Anyway, after my daughter’s breakdown, I then turned my attention to my 12-year-old daughter who wanted to play catch in the front yard.
I am always haunted by a story a friend once told me about his daughter trying out for her high school softball team.  When he got to the tryout, all excited about his daughter's initiative and desire to play a sport he loved, he realized she was the only one on the field that was throwing like a girl.  Moreover, she got hit by balls thrown at her!  And, then it hit him.  He had never taken the time to teach her how to play catch.  He was embarrassed for her and for his own failure as a father.  Therefore, anytime my kids want to play catch, especially my daughters, I jump at the chance (that is, as my wife would say, unless the Mets are playing on TV!).

About 15 minutes later, my younger daughter comes out wearing a helmet and her soccer shin guards (as if that was going to help) and pushing her bike next to her.

“I’m ready to learn,” she said.

Despite my poor desire to oblige on a very hot and humid Sunday afternoon (it's been raining for so long in South Florida that it feels like we're swimming in soup any time we're outside), I knew my wife was coming home from the gym soon, where she went after insisting that I teach my daughter to ride, and would be expecting at least some progress (fear is probably the most effective motivation for most husbands!).

About an hour later, exhausted from having to run from one side of the street to another a gazillion times, while holding the back of her bicycle seat to keep her balanced, as she wobbled and zigzagged her handle bars from side to side, and sweating like Albert Brooks anchoring the newscast in Broadcast News, in the process (at least he didn't drop the F-bomb!), she finally started getting the hang of it and was pedaling away by herself after a short push, as I trailed closely behind.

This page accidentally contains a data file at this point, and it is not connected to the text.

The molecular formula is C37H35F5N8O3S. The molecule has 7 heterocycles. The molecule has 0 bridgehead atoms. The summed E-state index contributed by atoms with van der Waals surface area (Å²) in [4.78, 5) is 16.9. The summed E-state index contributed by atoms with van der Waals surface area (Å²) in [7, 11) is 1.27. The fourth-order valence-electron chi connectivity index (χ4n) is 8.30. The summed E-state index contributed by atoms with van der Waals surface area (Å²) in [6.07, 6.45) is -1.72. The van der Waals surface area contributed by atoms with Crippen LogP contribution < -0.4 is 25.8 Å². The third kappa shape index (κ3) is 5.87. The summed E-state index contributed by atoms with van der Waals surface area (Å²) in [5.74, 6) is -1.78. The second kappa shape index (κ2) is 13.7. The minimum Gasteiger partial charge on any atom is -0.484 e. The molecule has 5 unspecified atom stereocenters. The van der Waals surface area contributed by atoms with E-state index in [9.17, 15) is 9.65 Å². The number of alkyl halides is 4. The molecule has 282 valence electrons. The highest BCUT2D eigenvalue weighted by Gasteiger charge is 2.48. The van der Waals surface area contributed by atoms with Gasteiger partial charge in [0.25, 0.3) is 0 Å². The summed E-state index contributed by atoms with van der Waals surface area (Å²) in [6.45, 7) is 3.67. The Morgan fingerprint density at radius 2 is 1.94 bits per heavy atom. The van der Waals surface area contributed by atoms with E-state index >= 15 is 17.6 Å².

By the time my wife got back, I was huffing and puffing like a chain smoker climbing up the Statue of Liberty and, of course, she was ready to show off.

“Mommy, watch me,” she said, which I knew was my cue to do some more running.

Aside from one mishap, where she lost control and, in trying to catch her, I actually pushed her down and, fortunately, was able to leap over her before my 250-lbs “big-boned” body landed on top of her, which I thought was going to scare the heck out of her and make her want to stop riding but, instead, she laughed it off, along with my wife and older daughter, it was smooth sailing (or riding in this case).

She didn't quite get the hang of turning or pushing off on her own until this week, and, one time went across the busy street in front of our house because she couldn't stop (luckily there were no cars coming), but overall, she learned to ride and, despite the unplanned work I was forced into, it was a great experience on every level.  

As some of you may have read, A.J. recently landed a bartending job in Delaware. My wife was happy I finally got off the couch and taught my daughter how to ride.  I fulfilled my fatherly duty and can put to rest the guilt (at least for a while) and I lost about 10 pounds in the process!

Now, to see what I do about my son...